Of the eighteen American States it is more difficult to speak in general terms, for though in most of them the population is agricultural, it is in others mixed with manufacturing or mining elements, and in some the recent immigrants from the backward parts of Europe are numerous. Hence both the proportion of educated and thoughtful men, capable of giving good leadership, and the average level of intelligence in the voters, differ greatly from State to State. The Western Americans take as intelligent an interest in public affairs as do Frenchmen or Englishmen, or Belgians, have had more political experience than Germans, are less impulsive and passionate than Spaniards or Italians or the Slav peoples.1 They are more restless and rather more inconstant and decidedly less conservative than the Swiss, but taken all in all they seem quite as fit as any European people, and probably fitter than the races of Central and Southern Europe, to apply the methods of Direct Legislation. Thus their example, if the experiment succeeds, will not suffice to prove that peoples like those of Lithuania and Poland, Serbia and Rumania, destitute of the experience Western Americans have enjoyed, can expect results equally good.
(g) What have these Methods of Legislation done for the Welfare of the Communities that use them?—The test of the success of the system is to be found partly in the approval it has found and the satisfaction it has created in the peoples which employ it, partly in a scrutiny of the merits or demerits of the enactments which it has accepted or rejected.
For Switzerland the former question is readily answered. The people are so entirely content with the Referendum that while no one proposes to abandon or restrict it, some propose to extend it. Regarding the laws passed or rejected a stranger must speak with diffidence, but the instances given in a previous chapter2 go to show that legislation has advanced on sound lines, and that under it the country and all classes therein have attained an unusual measure of material well-being and domestic concord. The spirit of conservatism and the spirit which seeks betterment by change have tempered each the other. Some good enactments have been delayed by the Referendum, but the loss has been slight, and possibly compensated by the more general support which the law obtained when ultimately passed. The results of the Initiative are less easy to estimate, but it receives a more general approval from the wise than it did thirty or even fifteen years ago. No one suggests that it has done any serious harm; many believe that it has accelerated several needed reforms. That its immense power is not abused appears from the fact that it has been invoked, in the Confederation, only thrice within the last fifteen years.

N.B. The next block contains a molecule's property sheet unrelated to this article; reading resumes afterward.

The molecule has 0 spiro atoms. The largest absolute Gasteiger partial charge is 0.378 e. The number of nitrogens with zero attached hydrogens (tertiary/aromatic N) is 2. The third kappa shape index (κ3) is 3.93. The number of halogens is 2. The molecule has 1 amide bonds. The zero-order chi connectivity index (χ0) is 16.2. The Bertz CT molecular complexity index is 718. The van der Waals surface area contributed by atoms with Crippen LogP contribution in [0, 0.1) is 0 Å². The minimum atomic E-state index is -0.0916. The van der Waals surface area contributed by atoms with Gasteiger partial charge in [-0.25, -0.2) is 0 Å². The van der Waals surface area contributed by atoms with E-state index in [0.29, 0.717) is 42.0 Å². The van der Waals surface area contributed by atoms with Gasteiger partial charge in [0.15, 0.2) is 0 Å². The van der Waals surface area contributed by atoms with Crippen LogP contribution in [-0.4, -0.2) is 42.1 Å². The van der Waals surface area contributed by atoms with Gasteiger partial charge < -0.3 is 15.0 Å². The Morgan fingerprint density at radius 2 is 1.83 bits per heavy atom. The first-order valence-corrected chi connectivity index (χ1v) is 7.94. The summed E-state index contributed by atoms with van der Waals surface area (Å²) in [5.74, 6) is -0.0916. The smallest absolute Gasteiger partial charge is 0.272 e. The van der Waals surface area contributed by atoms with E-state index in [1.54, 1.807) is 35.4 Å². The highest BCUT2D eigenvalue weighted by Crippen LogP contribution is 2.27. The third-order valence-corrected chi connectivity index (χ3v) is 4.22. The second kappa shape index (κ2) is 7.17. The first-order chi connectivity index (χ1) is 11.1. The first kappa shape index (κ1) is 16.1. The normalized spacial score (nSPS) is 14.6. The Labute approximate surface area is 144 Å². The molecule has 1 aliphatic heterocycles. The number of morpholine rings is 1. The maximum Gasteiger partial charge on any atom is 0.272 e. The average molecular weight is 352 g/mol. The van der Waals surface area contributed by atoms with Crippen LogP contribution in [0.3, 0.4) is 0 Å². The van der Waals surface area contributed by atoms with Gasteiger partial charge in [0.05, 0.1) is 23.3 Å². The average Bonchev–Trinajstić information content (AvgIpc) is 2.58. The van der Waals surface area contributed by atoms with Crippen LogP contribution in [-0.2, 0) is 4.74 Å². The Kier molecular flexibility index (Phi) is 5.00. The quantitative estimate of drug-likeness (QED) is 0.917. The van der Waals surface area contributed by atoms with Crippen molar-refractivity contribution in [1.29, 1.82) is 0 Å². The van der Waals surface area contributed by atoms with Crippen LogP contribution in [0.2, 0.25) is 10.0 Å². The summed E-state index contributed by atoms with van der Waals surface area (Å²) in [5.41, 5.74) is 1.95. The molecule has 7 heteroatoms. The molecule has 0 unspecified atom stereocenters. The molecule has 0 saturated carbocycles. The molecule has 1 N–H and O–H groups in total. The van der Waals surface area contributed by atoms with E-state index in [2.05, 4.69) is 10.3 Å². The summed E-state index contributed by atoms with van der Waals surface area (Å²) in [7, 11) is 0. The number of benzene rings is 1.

In the United States there is no such general consensus of opinion in the States which have experience of the Referendum: but it deserves notice that the number of States which have adopted it since S. Dakota led the way goes on increasing, and that in none where it exists do the people seem disposed to drop the power of direct law-making. Many observers, especially among lawyers, continue to dwell on the defects of the plan, pointing to the occasional rejection of Bills whose merits the people had not understood, to the confusion brought into administration by haphazard decisions, and to inconsistencies in policy, as for instance in the voting or rejecting of appropriations for educational purposes. Though the malign influence of the “money interests” has not been entirely eliminated nor the tone of the legislatures raised, many of such jobbing Bills as these bodies were wont to pass have been killed by Referendum or prevented from reaching that stage at which it would have killed them. The working of the Initiative has proved more-faulty, because rejection of the bad is easier than construction of the good, a task especially difficult when essayed by isolated groups of citizens, each group anxious to push forward its own projects. Many proposals submitted are not only ill-drafted, but calculated to confuse the existing law; many embody “fads,” or contain schemes with a kernel of sound principle, but presented in an unworkable form. Although therefore no serious harm has resulted, for the common sense of the people rejects most of the “freak bills,” the merits of the Initiative need to be tested by longer experience. Defects might be reduced by requiring all proposals to be put into a technically correct form by an official draftsman, and by limiting the number of issues to be placed before the citizens at the same voting.